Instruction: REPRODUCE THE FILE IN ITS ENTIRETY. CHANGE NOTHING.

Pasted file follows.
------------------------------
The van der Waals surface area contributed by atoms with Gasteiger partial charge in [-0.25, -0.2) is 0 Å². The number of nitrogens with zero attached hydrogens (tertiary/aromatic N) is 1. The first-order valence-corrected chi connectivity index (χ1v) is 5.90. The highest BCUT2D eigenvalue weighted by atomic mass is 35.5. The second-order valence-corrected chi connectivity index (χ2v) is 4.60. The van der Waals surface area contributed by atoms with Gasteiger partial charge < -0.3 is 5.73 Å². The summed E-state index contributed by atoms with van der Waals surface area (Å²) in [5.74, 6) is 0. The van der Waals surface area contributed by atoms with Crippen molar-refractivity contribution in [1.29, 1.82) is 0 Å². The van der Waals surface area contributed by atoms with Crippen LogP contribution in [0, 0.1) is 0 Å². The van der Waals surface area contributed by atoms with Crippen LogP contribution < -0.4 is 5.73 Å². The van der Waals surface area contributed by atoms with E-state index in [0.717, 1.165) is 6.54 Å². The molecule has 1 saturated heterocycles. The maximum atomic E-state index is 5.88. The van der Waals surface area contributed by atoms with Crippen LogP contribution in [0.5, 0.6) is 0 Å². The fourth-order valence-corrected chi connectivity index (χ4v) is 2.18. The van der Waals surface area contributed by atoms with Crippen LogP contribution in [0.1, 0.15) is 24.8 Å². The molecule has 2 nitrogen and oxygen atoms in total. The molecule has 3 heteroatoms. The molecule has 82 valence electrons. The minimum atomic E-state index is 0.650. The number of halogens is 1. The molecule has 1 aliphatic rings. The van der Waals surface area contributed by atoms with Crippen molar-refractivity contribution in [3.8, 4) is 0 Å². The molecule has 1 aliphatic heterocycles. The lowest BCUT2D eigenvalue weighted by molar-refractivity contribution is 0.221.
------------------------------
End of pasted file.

The van der Waals surface area contributed by atoms with Gasteiger partial charge in [-0.25, -0.2) is 0 Å². The number of nitrogens with zero attached hydrogens (tertiary/aromatic N) is 1. The first-order valence-corrected chi connectivity index (χ1v) is 5.90. The highest BCUT2D eigenvalue weighted by atomic mass is 35.5. The second-order valence-corrected chi connectivity index (χ2v) is 4.60. The van der Waals surface area contributed by atoms with Gasteiger partial charge < -0.3 is 5.73 Å². The summed E-state index contributed by atoms with van der Waals surface area (Å²) in [5.74, 6) is 0. The van der Waals surface area contributed by atoms with Crippen molar-refractivity contribution in [1.29, 1.82) is 0 Å². The van der Waals surface area contributed by atoms with Crippen LogP contribution in [0, 0.1) is 0 Å². The van der Waals surface area contributed by atoms with Crippen LogP contribution < -0.4 is 5.73 Å². The van der Waals surface area contributed by atoms with E-state index in [0.717, 1.165) is 6.54 Å². The molecule has 1 saturated heterocycles. The maximum atomic E-state index is 5.88. The van der Waals surface area contributed by atoms with Crippen LogP contribution in [0.5, 0.6) is 0 Å². The fourth-order valence-corrected chi connectivity index (χ4v) is 2.18. The van der Waals surface area contributed by atoms with Crippen LogP contribution in [0.1, 0.15) is 24.8 Å². The molecule has 2 nitrogen and oxygen atoms in total. The molecule has 3 heteroatoms. The molecule has 82 valence electrons. The minimum atomic E-state index is 0.650. The number of halogens is 1. The molecule has 1 aliphatic rings. The van der Waals surface area contributed by atoms with Crippen molar-refractivity contribution in [3.8, 4) is 0 Å². The molecule has 1 aliphatic heterocycles. The lowest BCUT2D eigenvalue weighted by molar-refractivity contribution is 0.221.